Air quality alert expanded across Minnesota over Canadian wildfire smoke

The sun is obscured by thick smoke.
The sun is obscured by thick smoke Tuesday, July 20, 2021, in Duluth, Minn. Winds from the north are pushing smoke down from Canadian wildfires.
Dan Kraker | MPR News

Updated: 4:12 p.m.

Heavy smoke from Canadian wildfires has prompted the Minnesota Pollution Control Agency to expand an air quality alert originally for northern Minnesota to much of the state. The current alert expires at 6 a.m. Thursday.

Areas under the alert include Hibbing, International Falls, Roseau, Bemidji, East Grand Forks, Moorhead, Brainerd, St. Cloud, Rochester, Mankato, the Twin Cities and the tribal areas of Leech Lake, Red Lake, Fond du Lac, Mille Lacs, Upper Sioux and Prairie Island.

A map covering much of Minnesota shows the effected air quality alert.
The Minnesota Pollution Control Agency has expanded an air quality alert for much of Minnesota.
Courtesy of the Minnesota Pollution Control Agency

Fine particle levels are expected to be unhealthy for sensitive groups, such as people who have asthma or other breathing conditions, during this time, the MPCA said. The smoke will remain over the region through Wednesday. when winds push the smoke north and out of Minnesota, the agency said.

Over the weekend, rangers worked to reach campers spread across a vast swath of the Boundary Waters Canoe Area Wilderness that's now closed to visitors amid a growing threat from wildfires.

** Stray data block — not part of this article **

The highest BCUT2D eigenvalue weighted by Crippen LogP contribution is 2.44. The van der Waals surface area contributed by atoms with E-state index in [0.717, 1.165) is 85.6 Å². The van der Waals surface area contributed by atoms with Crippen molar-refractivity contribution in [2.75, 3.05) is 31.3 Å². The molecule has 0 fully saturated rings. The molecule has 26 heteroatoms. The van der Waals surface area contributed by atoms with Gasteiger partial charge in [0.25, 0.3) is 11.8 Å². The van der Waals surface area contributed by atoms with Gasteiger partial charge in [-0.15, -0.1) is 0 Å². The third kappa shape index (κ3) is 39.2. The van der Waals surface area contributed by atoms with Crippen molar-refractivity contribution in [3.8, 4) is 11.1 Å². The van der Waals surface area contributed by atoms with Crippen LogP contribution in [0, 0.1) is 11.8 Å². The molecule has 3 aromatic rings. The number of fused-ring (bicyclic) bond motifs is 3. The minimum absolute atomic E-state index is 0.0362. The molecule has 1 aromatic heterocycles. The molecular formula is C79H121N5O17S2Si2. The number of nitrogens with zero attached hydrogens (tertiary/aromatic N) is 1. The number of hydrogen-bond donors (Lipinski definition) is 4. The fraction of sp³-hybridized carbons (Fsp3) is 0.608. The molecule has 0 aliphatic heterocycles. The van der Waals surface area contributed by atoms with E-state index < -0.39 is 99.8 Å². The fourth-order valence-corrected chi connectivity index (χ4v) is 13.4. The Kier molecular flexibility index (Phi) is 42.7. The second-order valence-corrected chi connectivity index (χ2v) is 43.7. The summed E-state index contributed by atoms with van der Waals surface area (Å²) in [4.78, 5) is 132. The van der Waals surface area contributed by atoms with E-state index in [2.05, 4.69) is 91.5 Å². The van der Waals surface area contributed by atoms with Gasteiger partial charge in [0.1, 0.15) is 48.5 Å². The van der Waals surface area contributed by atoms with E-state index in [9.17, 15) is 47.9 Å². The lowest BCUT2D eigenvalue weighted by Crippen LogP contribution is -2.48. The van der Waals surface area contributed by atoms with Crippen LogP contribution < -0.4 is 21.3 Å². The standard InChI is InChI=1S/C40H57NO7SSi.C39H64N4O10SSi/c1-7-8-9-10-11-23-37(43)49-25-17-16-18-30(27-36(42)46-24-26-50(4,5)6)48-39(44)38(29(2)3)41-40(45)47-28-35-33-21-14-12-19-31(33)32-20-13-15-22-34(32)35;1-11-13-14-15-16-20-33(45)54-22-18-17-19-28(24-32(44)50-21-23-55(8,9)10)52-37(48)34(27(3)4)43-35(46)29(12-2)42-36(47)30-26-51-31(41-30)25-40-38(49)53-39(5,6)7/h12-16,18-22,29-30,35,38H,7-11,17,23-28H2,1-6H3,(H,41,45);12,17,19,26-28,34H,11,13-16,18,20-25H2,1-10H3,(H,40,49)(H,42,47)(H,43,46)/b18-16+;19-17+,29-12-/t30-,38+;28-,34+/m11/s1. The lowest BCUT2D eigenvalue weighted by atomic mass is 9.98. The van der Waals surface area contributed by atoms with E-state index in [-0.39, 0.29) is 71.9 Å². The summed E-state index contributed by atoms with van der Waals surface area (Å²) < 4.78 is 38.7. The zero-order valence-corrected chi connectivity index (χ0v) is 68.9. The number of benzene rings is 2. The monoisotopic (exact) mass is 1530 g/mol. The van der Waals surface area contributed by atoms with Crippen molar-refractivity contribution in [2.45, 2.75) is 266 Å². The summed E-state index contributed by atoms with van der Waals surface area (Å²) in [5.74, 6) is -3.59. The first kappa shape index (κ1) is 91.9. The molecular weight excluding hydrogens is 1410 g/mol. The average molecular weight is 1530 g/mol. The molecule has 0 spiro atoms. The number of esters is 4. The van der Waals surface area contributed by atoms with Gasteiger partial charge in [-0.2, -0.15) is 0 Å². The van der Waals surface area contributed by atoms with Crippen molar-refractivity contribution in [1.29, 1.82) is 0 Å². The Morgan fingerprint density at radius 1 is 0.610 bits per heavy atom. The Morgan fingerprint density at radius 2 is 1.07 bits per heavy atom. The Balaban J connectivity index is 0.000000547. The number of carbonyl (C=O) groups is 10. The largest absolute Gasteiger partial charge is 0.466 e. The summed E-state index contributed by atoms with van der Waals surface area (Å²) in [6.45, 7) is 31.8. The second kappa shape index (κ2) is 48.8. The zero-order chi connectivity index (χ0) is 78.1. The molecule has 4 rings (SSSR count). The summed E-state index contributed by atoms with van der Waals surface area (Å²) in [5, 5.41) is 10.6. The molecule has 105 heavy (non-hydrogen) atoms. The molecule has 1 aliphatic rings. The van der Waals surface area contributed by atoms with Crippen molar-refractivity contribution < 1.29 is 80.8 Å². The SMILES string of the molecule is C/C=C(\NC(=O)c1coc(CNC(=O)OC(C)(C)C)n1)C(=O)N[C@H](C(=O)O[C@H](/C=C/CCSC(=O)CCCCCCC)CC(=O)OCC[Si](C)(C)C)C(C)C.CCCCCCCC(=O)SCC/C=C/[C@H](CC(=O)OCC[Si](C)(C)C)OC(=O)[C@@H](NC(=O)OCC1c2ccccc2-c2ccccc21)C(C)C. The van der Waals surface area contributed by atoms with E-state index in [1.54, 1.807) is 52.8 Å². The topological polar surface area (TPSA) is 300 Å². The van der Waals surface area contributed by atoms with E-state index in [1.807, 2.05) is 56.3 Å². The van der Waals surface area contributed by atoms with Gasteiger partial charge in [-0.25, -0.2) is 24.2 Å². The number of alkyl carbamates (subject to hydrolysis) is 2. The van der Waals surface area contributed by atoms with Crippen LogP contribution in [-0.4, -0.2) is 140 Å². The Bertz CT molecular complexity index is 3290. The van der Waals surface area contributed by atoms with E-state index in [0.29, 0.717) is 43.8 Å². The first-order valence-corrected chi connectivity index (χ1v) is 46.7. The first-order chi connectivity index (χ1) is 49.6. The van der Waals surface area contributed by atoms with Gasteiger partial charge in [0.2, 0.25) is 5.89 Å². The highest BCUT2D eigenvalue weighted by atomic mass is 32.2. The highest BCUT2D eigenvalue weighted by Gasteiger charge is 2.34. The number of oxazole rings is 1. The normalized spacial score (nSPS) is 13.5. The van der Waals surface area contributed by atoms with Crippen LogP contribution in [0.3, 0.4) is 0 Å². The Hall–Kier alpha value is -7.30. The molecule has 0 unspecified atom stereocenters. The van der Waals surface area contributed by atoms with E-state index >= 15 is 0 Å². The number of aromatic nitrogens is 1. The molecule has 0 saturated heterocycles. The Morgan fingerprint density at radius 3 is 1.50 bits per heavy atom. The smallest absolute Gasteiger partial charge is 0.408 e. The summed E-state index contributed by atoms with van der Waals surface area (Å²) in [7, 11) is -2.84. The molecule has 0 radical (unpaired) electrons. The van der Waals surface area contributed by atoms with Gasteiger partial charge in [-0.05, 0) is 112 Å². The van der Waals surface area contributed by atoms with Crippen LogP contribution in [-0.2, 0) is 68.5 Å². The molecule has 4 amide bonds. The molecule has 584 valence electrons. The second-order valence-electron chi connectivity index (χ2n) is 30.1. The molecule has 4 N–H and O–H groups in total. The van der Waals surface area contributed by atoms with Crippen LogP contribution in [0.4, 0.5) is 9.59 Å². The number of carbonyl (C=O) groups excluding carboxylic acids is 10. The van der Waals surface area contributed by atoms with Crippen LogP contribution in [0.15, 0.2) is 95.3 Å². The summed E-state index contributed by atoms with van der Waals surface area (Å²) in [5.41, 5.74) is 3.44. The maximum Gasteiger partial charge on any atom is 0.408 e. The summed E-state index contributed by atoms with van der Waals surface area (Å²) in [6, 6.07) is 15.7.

Late Saturday, Superior National Forest officials temporarily closed 12 more Boundary Waters entry points and the lakes, campsites, portages and trails they serve north and northwest of Ely.

Added to a previous closure in place along the international border, the closure area now stretches east nearly to Basswood Lake, west almost to Crane Lake, and south to the Echo Trail.

The area is being cleared of canoeists and hikers as a precaution as wildfires continue to burn unchecked just north of the border, in Ontario's Quetico Provincial Park. The fires were active over the weekend and the ongoing drought is making fire conditions more volatile — adding to the risk Quetico fires may cross into the BWCA.

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